Minimalist living

Living with a Non-Minimalist

2019-02-21 13:38 #0 by: Leia

Past discussions have indirectly raised the question, how to live with a non-minimalist? This video shares some of the ways, the previously mentioned Matt D'Avella, lives as a minimalist with his non-minimalist girlfriend, Natalie. 

To summarise, they advise not to put pressure on trying to change your partner, instead lead by example and you may find they wil start adopting some of the same prinicples, if not practices that you do, mutual respect is key. Moreover, they stress that you are indivuals and will have different priorities, for instance, Matt doesn't believe you need lots of clothes, but he does have lots of camera equipment. However, Natalie gets enjoyment from having a range of clothes so Matt makes a conscious effort to respect that. Lastly, a major point was to concentrate on the big things together, such as buying furniture, by focusing on the big things, you may find minimalism will follow in other areas. 

How do you live with a non-minimalist? 

All the best, Leia

Host of  Gluten-Free Living | News  | English Language Heart

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2019-02-21 15:26 #1 by: Niklas

Åsa is much more important to me than minimalism. I would never try to force it on her. On the other hand, I'm also lucky that she is good at minimalism. If not for herself, she does it for me. She knows it makes me feel better and function better.

She may actually be better than me at being minimalist. That said, she also has a habit of buying lots of stuff for everyone in the family, especially our 8-year-old son. She loves buying and giving presents. I am guessing that our son has about 2 ㎡ of stuffed animals. They end up everywhere and gather dust. It is my responsibility to vacuum so everything that lay on the floor annoys me, unless its furniture. I am also responsible for doing the laundry, so everything that ends up in the laundry, without being ”used”, annoys me too. I can barely keep up with the laundry even without cleaning stuffed animals. 🙂

My advice for someone moving in with a non-minimalist would be to talk about what minimalism is, why you think it is good and what parts of it you can agree to adopt in your home. It's not about only having things that are white. 😀

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2019-02-21 15:36 #2 by: Emo

I have a lot of good-to-have -things and often I can find what I need at home. My husband has got to be used to it. When there shows a castle on the TV he supposes I could have filled it in a short time if I had own it.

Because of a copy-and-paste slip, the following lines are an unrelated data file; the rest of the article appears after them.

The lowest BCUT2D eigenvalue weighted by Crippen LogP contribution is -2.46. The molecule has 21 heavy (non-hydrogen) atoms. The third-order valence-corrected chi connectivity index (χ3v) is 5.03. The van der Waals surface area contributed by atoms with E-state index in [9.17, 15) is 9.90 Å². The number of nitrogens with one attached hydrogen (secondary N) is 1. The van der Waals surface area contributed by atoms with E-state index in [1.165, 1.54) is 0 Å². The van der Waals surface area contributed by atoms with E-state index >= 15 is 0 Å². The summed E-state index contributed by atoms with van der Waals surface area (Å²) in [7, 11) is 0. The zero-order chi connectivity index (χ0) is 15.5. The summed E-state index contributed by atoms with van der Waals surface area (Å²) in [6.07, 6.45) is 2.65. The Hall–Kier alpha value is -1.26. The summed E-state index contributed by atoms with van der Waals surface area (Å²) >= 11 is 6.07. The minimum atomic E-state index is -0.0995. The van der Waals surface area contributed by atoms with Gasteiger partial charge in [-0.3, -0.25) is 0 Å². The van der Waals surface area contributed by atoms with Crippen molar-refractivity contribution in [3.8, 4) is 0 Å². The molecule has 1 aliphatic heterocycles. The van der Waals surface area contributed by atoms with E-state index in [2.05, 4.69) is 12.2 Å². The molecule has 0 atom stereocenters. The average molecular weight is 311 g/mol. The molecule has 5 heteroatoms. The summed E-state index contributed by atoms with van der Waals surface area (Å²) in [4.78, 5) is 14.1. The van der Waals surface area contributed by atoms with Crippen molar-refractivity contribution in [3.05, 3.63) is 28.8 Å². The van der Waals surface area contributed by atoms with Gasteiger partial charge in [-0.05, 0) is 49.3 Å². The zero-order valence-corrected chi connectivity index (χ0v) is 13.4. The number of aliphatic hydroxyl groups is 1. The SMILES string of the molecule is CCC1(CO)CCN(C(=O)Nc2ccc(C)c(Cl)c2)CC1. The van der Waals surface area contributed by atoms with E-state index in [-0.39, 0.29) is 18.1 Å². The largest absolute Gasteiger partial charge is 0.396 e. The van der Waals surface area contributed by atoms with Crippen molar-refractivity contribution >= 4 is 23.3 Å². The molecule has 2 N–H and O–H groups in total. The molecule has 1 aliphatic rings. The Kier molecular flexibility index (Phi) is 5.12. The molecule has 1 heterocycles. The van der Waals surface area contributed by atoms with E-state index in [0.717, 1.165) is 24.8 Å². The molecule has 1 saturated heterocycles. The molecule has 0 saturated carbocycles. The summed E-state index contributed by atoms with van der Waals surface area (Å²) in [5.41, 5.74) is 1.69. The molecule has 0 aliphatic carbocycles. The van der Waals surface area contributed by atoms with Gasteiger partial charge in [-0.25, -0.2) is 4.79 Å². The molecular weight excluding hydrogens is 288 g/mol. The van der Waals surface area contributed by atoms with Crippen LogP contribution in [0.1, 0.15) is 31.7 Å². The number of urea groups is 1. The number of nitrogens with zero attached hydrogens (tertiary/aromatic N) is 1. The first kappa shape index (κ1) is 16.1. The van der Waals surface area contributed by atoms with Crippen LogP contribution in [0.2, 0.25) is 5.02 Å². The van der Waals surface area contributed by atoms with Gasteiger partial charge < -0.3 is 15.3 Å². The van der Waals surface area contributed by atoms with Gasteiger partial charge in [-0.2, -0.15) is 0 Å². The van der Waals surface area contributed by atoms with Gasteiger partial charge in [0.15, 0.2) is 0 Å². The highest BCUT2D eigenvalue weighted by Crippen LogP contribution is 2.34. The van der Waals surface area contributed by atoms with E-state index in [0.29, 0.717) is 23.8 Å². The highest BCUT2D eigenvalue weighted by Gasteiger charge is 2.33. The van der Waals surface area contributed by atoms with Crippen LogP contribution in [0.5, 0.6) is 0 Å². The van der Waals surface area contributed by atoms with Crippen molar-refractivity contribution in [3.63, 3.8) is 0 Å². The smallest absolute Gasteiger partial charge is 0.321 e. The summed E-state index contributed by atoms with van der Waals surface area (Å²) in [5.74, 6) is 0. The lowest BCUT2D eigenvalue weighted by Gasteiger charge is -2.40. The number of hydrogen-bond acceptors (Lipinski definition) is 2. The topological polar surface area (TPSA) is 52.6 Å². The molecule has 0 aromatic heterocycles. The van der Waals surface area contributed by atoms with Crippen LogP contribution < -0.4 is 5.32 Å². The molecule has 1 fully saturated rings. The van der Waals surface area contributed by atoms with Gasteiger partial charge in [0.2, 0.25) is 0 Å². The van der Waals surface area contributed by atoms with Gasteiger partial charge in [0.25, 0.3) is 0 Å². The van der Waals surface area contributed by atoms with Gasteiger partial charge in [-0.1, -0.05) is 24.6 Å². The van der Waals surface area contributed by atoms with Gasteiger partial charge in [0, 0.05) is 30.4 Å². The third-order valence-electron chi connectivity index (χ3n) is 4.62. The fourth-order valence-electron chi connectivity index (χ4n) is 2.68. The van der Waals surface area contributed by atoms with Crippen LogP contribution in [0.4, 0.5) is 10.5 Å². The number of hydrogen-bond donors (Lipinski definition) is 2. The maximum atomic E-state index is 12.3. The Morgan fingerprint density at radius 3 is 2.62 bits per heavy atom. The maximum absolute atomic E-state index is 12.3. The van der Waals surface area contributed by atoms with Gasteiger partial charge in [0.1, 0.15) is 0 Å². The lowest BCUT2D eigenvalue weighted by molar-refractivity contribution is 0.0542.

My website: American version
Min hemsida: Svensk version

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2019-02-22 23:15 #3 by: Leia

#1 I used to be obsessed with stuffed animals when I was younger, they have since been stored in the loft and now I've got to sort through them all as I am moving. I feel like they don't have any sentimental value now I'm following a more minimalist lifestyle so I'm happy to give them away to other children who will get enjoyment out of them!

#2 What items do you like to keep Emo?Glad

All the best, Leia

Host of  Gluten-Free Living | News  | English Language Heart

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2019-02-23 03:57 #4 by: Emo

#3 Almost everything. You never know when something is good to have. So many things can be useful in another way as they were made for. 
We live on a little amount of money ansd still use things we bought in the 60-ties.

To be a minimalist should be to expensive to us. If you don't have the right tool when someting is needed to be fixed, you have to pay someone else to fix (repair) it or buy some new ones.

If you don't have the items to make everything easier in the household, it is expensive to buy what is made in factorys. 
If you don't buy things cheap when there is a sale, you have to pay more for them when you need them some years later.

I could have listed so much more. Just think of what you need in the garden.

My website: American version
Min hemsida: Svensk version

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2019-02-25 21:33 #5 by: jordan

My mum finds it hard to get rid of things, and I think that has transcended on the rest of the family Laughing

Maybe soon I will live with a minimalist (or even be one myself), but not at the moment at least. I can imagine the difficult scenarios that might arise between a non-minimalist and a minimalist.

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2019-02-26 09:05 #6 by: Niklas

#5: Is it an active choice of yours to keep things?

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2019-02-27 23:56 #7 by: jordan

#6 I guess? I always think about a scenario in my head where I 'might' need something in the future, which is a bad habit for sure.

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